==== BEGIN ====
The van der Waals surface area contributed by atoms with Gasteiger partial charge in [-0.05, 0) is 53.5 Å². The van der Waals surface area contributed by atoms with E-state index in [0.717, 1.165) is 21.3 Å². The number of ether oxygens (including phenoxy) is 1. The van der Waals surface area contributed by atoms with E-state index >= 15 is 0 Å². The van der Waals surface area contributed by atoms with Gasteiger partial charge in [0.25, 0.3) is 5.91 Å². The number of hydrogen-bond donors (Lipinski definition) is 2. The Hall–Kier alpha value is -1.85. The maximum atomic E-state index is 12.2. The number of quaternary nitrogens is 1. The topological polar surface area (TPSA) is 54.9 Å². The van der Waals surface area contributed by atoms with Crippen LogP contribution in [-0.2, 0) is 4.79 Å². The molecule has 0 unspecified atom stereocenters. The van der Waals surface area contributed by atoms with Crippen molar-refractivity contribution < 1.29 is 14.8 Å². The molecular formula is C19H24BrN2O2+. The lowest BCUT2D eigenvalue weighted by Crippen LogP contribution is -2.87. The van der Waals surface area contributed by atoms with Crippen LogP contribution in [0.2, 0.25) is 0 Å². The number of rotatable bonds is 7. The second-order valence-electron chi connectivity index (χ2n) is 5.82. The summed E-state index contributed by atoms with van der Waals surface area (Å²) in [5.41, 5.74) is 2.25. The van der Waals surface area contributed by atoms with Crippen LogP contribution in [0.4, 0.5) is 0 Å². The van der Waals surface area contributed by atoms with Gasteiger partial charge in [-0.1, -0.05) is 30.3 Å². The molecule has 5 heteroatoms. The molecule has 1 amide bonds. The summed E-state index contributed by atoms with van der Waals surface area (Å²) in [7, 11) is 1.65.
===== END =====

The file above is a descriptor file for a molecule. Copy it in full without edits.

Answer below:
The van der Waals surface area contributed by atoms with Gasteiger partial charge in [-0.05, 0) is 53.5 Å². The van der Waals surface area contributed by atoms with E-state index in [0.717, 1.165) is 21.3 Å². The number of ether oxygens (including phenoxy) is 1. The van der Waals surface area contributed by atoms with E-state index >= 15 is 0 Å². The van der Waals surface area contributed by atoms with Gasteiger partial charge in [0.25, 0.3) is 5.91 Å². The number of hydrogen-bond donors (Lipinski definition) is 2. The Hall–Kier alpha value is -1.85. The maximum atomic E-state index is 12.2. The number of quaternary nitrogens is 1. The topological polar surface area (TPSA) is 54.9 Å². The van der Waals surface area contributed by atoms with Crippen LogP contribution in [-0.2, 0) is 4.79 Å². The molecule has 0 unspecified atom stereocenters. The van der Waals surface area contributed by atoms with Crippen molar-refractivity contribution < 1.29 is 14.8 Å². The molecular formula is C19H24BrN2O2+. The lowest BCUT2D eigenvalue weighted by Crippen LogP contribution is -2.87. The van der Waals surface area contributed by atoms with Crippen LogP contribution in [0.2, 0.25) is 0 Å². The number of rotatable bonds is 7. The second-order valence-electron chi connectivity index (χ2n) is 5.82. The summed E-state index contributed by atoms with van der Waals surface area (Å²) in [5.41, 5.74) is 2.25. The van der Waals surface area contributed by atoms with Crippen LogP contribution in [0.4, 0.5) is 0 Å². The van der Waals surface area contributed by atoms with Gasteiger partial charge in [-0.1, -0.05) is 30.3 Å². The molecule has 5 heteroatoms. The molecule has 1 amide bonds. The summed E-state index contributed by atoms with van der Waals surface area (Å²) in [7, 11) is 1.65.